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Optimizing IVF outcomes in the genomics era

Coates, Alison (2017) Optimizing IVF outcomes in the genomics era. Doctor of Philosophy (PhD) thesis, University of Kent,.

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Abstract

In order to optimize pregnancy rates during IVF cycle, we have to grow embryos in such a way to allow them to reach their full potential in-vitro. As IVF has evolved since the first live birth in 1978, culture conditions have improved and we have reached a stage where embryos can thrive to the blastocyst stage in-vitro if programmed to do so. IVF cycles typically produce multiple embryos during one cycle. Establishing which embryo has a higher potential to result in a live birth than its sibling embryos has been attempted over the last 30 years by using non-invasive and invasive techniques. Methods to choose which embryo to transfer range from basic morphology to establishing ploidy status of each embryo by biopsy.

Aneuploidy is the most common cause of implantation failure and miscarriage in human reproduction and increases with maternal age, however all maternal ages exhibit varying degrees of embryonic aneuploidy. While some non-invasive techniques have shown promise in predicting which embryos have the highest implantation potential, the only way currently to establish ploidy status of embryos in the embryology lab is to biopsy, then assay embryonic cells before transfer.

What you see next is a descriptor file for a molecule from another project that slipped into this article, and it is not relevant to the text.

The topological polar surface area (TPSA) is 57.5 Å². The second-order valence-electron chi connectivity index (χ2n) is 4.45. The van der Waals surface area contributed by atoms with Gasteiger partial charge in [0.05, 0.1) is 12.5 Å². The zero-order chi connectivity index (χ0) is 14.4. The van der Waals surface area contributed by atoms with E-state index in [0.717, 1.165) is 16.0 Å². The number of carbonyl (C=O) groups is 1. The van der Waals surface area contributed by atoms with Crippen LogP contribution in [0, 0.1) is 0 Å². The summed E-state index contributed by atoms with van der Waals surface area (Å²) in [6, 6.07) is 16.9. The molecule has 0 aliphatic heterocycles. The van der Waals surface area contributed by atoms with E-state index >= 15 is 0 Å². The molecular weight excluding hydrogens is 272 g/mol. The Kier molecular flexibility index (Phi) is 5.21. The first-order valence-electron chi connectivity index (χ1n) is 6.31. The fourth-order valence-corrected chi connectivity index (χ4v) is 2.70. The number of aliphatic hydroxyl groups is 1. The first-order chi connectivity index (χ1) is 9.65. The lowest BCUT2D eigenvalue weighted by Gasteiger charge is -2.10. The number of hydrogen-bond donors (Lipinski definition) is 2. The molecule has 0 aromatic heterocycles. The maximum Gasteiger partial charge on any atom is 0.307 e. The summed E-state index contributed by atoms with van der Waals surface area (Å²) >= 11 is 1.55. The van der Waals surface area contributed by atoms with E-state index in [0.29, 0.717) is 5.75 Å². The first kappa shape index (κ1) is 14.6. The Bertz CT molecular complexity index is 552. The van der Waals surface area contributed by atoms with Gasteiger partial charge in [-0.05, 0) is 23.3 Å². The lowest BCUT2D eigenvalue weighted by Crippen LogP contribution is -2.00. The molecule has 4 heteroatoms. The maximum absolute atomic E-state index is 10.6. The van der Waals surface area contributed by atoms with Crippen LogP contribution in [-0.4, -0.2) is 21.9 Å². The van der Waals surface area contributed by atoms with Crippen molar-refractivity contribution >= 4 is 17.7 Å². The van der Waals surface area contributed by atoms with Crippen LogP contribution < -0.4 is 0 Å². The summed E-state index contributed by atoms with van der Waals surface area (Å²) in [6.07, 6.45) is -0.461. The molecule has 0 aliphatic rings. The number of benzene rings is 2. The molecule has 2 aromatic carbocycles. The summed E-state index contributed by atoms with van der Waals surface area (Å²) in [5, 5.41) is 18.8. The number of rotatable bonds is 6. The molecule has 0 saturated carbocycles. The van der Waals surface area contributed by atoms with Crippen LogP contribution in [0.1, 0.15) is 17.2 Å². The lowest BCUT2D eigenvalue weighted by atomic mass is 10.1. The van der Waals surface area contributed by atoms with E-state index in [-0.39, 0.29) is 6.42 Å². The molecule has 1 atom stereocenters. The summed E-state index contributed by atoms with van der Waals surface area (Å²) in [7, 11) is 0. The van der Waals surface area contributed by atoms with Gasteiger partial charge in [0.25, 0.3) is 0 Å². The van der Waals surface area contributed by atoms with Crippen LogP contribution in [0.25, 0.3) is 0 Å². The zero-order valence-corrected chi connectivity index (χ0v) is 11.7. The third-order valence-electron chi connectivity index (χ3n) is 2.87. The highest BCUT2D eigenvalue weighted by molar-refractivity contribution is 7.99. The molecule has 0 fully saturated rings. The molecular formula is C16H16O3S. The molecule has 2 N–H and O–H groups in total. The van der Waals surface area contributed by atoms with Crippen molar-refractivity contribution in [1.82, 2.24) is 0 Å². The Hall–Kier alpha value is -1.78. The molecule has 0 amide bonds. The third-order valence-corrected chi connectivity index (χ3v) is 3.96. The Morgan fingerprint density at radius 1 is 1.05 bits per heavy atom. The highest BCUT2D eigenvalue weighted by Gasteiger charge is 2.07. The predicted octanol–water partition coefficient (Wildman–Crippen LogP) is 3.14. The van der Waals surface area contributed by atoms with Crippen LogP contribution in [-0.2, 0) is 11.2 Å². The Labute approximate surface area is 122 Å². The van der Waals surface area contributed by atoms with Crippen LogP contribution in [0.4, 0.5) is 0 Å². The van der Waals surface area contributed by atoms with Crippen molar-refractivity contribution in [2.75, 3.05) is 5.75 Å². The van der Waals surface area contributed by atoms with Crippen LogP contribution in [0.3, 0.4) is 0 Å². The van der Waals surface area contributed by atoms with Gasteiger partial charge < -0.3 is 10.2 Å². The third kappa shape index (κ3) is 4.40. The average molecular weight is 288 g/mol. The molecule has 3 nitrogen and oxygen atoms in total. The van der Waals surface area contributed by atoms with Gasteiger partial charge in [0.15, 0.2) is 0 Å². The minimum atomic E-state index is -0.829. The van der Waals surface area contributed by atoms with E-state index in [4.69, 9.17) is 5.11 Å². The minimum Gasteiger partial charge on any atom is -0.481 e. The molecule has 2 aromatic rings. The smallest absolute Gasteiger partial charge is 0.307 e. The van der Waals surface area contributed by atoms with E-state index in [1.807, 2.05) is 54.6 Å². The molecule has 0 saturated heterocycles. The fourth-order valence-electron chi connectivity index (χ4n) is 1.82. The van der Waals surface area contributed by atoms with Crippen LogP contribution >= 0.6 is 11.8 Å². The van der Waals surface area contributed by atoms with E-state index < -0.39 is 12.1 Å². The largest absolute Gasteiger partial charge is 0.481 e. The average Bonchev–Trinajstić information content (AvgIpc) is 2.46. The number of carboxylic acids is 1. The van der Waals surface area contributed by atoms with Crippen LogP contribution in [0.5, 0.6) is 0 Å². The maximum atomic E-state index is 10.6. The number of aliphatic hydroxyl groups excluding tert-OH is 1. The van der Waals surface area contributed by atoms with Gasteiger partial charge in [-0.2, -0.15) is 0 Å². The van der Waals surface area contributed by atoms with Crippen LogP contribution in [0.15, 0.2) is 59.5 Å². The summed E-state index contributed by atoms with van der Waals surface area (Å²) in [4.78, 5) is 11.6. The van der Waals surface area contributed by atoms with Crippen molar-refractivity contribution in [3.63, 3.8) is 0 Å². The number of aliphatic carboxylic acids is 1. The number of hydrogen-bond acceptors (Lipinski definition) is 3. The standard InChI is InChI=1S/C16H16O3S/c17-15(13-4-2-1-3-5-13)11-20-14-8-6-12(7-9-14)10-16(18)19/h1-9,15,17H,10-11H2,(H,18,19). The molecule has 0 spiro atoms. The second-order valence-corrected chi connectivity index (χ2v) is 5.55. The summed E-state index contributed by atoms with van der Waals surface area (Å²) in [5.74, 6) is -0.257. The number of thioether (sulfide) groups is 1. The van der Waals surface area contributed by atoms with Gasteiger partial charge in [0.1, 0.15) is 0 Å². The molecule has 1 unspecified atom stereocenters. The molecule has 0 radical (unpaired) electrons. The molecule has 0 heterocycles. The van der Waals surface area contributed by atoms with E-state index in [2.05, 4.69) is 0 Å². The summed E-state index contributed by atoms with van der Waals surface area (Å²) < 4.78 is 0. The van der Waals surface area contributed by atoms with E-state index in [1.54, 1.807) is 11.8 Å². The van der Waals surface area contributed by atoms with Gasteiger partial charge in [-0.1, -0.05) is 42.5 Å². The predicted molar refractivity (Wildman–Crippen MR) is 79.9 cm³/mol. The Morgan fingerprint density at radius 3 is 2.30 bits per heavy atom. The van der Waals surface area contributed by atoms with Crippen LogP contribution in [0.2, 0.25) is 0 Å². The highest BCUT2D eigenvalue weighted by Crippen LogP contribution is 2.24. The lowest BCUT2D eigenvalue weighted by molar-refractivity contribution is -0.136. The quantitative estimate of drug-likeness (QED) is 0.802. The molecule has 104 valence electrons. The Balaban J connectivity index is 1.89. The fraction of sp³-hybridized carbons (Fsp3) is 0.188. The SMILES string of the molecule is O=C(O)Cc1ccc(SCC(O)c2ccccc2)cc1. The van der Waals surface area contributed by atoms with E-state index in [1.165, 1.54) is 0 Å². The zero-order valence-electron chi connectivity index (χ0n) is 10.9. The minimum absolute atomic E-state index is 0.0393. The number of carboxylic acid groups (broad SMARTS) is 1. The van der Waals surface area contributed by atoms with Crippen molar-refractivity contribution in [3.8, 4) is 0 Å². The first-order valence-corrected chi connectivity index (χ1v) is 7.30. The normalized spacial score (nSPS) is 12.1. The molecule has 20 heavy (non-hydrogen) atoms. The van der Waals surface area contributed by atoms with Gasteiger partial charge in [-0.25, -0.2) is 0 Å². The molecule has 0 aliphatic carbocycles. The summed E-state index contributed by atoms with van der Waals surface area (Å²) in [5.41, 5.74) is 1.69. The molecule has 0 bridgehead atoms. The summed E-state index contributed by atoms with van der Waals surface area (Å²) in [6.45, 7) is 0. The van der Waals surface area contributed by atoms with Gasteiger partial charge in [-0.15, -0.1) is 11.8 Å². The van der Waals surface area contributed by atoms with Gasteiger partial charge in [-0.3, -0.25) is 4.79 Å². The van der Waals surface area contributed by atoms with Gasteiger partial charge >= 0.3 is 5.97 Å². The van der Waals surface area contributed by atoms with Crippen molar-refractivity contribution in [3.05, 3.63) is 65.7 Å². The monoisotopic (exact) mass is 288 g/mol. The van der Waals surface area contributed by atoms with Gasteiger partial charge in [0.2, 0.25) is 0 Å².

(1) To test the hypothesis that we can predict aneuploidy levels in human IVF embryos without embryo biopsy for PGS by analysis of basic morphokinetic criteria and spent media from cell free embryonic DNA, (2) to test the hypothesis that the ICSI technique may create aneuploidy in embryos, (3) to establish novel patient populations that may benefit from the use of PGS, specifically male factor infertility patients and young oocyte donors, (4) conducting a randomized controlled trial (RCT) to establish the optimal transfer strategy (fresh vs frozen) for euploid embryos in patients using their own oocytes,(5) to test the hypothesis that identifying mosaic embryos among a cohort of embryos could increase live birth rates and reduce miscarriage rates by avoiding these embryos for transfer and (6) to use the data generated from PGS/IVF cycles to provide a framework for creating realistic expectations for patients planning for their fertility future.

I found that aneuploidy rates were similar in embryos generated from normal sperm whether they were created using ICSI or standard insemination using a donor oocyte model to minimize the maternal age effect (aneuploidy rates of 21% for standard IVF vs 23% for ICSI. P=>0.05 NS) concluding that the ICSI technique does not create embryonic aneuploidy.

The RCT showed that freeze all cycles had higher live birth rates than fresh cycles (77% of frozen embryo transfers vs 59% of fresh embryo transfers. P=0.04).

Lastly, the retrospective analysis of data using PGS cycles to calculate how many oocytes are required to create one euploid blastocyst depending on maternal age, resulted in a useful tool to advise patients on how many cycles of IVF they may need to complete their family.

Taken together therefore, this thesis provides fundamental insight into the chromosomal basis of early human development, introduces new referral categories for PGS and informs the practical use of IVF/PGS in the future.

Item Type: Thesis (Doctor of Philosophy (PhD))
Thesis advisor: Griffin, Darren K.
Uncontrolled keywords: IVF, PGS, Outcome, optimization
Subjects: Q Science
Divisions: Faculties > Sciences > School of Biosciences
SWORD Depositor: System Moodle
Depositing User: System Moodle
Date Deposited: 13 Nov 2017 10:10 UTC
Last Modified: 23 Jan 2020 04:14 UTC
Resource URI: https://kar.kent.ac.uk/id/eprint/64357 (The current URI for this page, for reference purposes)
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